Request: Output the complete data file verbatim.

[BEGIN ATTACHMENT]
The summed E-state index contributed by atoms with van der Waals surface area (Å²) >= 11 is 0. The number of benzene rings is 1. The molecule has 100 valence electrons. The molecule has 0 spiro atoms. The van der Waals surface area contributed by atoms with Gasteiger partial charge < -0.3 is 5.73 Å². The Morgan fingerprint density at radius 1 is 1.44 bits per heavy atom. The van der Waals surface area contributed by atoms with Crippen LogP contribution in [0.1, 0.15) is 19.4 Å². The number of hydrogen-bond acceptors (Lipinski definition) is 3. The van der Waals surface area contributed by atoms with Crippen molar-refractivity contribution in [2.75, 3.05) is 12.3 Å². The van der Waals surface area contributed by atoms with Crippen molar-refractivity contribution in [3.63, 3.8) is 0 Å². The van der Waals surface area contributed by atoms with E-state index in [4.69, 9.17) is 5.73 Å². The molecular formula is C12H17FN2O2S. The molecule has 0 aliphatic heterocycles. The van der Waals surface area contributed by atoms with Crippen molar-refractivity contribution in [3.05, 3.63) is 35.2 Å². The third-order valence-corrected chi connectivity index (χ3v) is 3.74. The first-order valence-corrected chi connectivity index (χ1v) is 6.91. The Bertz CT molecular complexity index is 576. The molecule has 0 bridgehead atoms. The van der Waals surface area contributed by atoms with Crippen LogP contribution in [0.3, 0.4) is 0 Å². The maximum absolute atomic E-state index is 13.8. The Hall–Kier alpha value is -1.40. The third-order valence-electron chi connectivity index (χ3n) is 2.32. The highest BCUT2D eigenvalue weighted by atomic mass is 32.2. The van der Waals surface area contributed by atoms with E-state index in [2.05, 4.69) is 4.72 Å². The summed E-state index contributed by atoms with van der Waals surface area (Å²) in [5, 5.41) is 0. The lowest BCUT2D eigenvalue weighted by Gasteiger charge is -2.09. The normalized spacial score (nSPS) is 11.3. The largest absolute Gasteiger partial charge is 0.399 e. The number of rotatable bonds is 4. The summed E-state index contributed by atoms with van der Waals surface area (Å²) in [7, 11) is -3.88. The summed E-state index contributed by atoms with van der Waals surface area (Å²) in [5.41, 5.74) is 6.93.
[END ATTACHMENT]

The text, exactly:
The summed E-state index contributed by atoms with van der Waals surface area (Å²) >= 11 is 0. The number of benzene rings is 1. The molecule has 100 valence electrons. The molecule has 0 spiro atoms. The van der Waals surface area contributed by atoms with Gasteiger partial charge < -0.3 is 5.73 Å². The Morgan fingerprint density at radius 1 is 1.44 bits per heavy atom. The van der Waals surface area contributed by atoms with Crippen LogP contribution in [0.1, 0.15) is 19.4 Å². The number of hydrogen-bond acceptors (Lipinski definition) is 3. The van der Waals surface area contributed by atoms with Crippen molar-refractivity contribution in [2.75, 3.05) is 12.3 Å². The van der Waals surface area contributed by atoms with Crippen molar-refractivity contribution in [3.63, 3.8) is 0 Å². The van der Waals surface area contributed by atoms with E-state index in [4.69, 9.17) is 5.73 Å². The molecular formula is C12H17FN2O2S. The molecule has 0 aliphatic heterocycles. The van der Waals surface area contributed by atoms with Crippen molar-refractivity contribution in [3.05, 3.63) is 35.2 Å². The third-order valence-corrected chi connectivity index (χ3v) is 3.74. The first-order valence-corrected chi connectivity index (χ1v) is 6.91. The Bertz CT molecular complexity index is 576. The molecule has 0 bridgehead atoms. The van der Waals surface area contributed by atoms with Crippen LogP contribution in [0.3, 0.4) is 0 Å². The maximum absolute atomic E-state index is 13.8. The Hall–Kier alpha value is -1.40. The third-order valence-electron chi connectivity index (χ3n) is 2.32. The highest BCUT2D eigenvalue weighted by atomic mass is 32.2. The van der Waals surface area contributed by atoms with E-state index in [2.05, 4.69) is 4.72 Å². The summed E-state index contributed by atoms with van der Waals surface area (Å²) in [5, 5.41) is 0. The lowest BCUT2D eigenvalue weighted by Gasteiger charge is -2.09. The normalized spacial score (nSPS) is 11.3. The largest absolute Gasteiger partial charge is 0.399 e. The number of rotatable bonds is 4. The summed E-state index contributed by atoms with van der Waals surface area (Å²) in [7, 11) is -3.88. The summed E-state index contributed by atoms with van der Waals surface area (Å²) in [5.41, 5.74) is 6.93.